Anyone who’s competed in a three-legged race will feel at home at the 2016 Smithsonian Folklife Festival.
“It will look a lot like a field day,” says Mary Linn, one of the festival curators.
That’s because one of this year’s themes is “Basque: Innovation by Culture,” and sports are a big part of Basque communities, Linn says. (The other theme is “Sounds of California“)
The Basque people have lived in the western Pyrenees for upward of 7,000 years. Their language has no relationship to any other living tongue — and that’s helped them hold on to their cultural identity and ancient traditions, Linn says.
“The Basque have been doing things their way for a long, long time, and they’ve retained a lot of that very early European culture,” Linn says.
Folklife (Wednesday through July 4 and July 7-10) is bringing 332 Basque people to D.C. to share aspects of that culture, including shipbuilding, singing and shoe-making. Smithsonian staff also built a frontoia, or handball court, on the Mall to serve as a focal point for the festival. These typically outdoor courts serve as de facto community centers, Linn says.
“Every Basque town, from the big cities to the tiny villages in the countryside, has a frontoia,” Linn says.
Basque handball experts will demonstrate variations of the game on the not-quite-regulation court. (It’s made of wood instead of concrete, and is slightly smaller than usual.) Afterward, audience members can give the sport a go. Next to the frontoia will be a bolatoki, or bowling alley, where you can learn the fundamentals of Basque bowling.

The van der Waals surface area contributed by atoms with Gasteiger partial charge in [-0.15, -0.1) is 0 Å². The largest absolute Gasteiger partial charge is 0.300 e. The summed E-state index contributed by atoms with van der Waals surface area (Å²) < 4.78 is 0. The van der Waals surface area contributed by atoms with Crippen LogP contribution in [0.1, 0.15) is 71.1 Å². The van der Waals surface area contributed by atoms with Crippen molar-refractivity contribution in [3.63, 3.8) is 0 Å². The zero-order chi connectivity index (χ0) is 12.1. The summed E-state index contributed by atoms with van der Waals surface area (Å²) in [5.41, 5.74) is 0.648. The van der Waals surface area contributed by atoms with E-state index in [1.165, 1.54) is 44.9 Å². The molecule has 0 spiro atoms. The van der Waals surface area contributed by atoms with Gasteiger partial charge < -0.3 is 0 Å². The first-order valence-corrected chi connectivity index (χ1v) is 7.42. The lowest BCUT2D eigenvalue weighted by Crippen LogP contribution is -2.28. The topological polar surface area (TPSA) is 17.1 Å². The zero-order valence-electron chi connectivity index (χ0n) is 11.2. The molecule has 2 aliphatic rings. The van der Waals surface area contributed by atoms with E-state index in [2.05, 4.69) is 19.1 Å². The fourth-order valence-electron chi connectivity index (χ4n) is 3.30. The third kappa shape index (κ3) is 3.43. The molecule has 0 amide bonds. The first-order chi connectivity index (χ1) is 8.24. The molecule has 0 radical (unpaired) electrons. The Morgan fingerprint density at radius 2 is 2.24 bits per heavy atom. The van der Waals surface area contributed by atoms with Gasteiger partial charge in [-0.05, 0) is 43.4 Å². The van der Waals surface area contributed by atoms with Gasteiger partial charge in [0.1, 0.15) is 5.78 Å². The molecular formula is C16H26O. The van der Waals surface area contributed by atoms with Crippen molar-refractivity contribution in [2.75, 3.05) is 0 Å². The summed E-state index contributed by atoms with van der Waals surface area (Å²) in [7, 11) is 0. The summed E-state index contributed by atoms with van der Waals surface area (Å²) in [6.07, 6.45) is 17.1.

If you prefer sports that involve food, you might enjoy corncob races (lokotz biltzea). This traditional rural sport has participants rush to pick up scattered corncobs and put them into a basket, one by one. Kids can try this throughout the festival at the txiki-txoko (kids’ corner). Races for adults will take place near the frontoia.
If this sounds like a sneaky way to make chores fun, you’re right: Many Basque sports evolved from practical tasks, Linn says. Corncob racing has its origins in the harvest, rock-lifting competitions stemmed from the need to clear fields of boulders, and tug-of-war may have started in coastal villages, where people used thick ropes to haul ships to shore, she says.
You won’t be locked out if your job doesn’t require anything more strenuous than lifting a laptop. Several traditional Basque sports can be played by people of all ages and abilities, Linn says.
“This year is going to be a lot of fun, with a lot of opportunities for participation,” Linn says.
National Mall between Seventh and Fourth streets; Wed.-July 4 & July 7-10, 11 a.m.-5 p.m., evening events start at 6:30 p.m., free.
More stuff to do: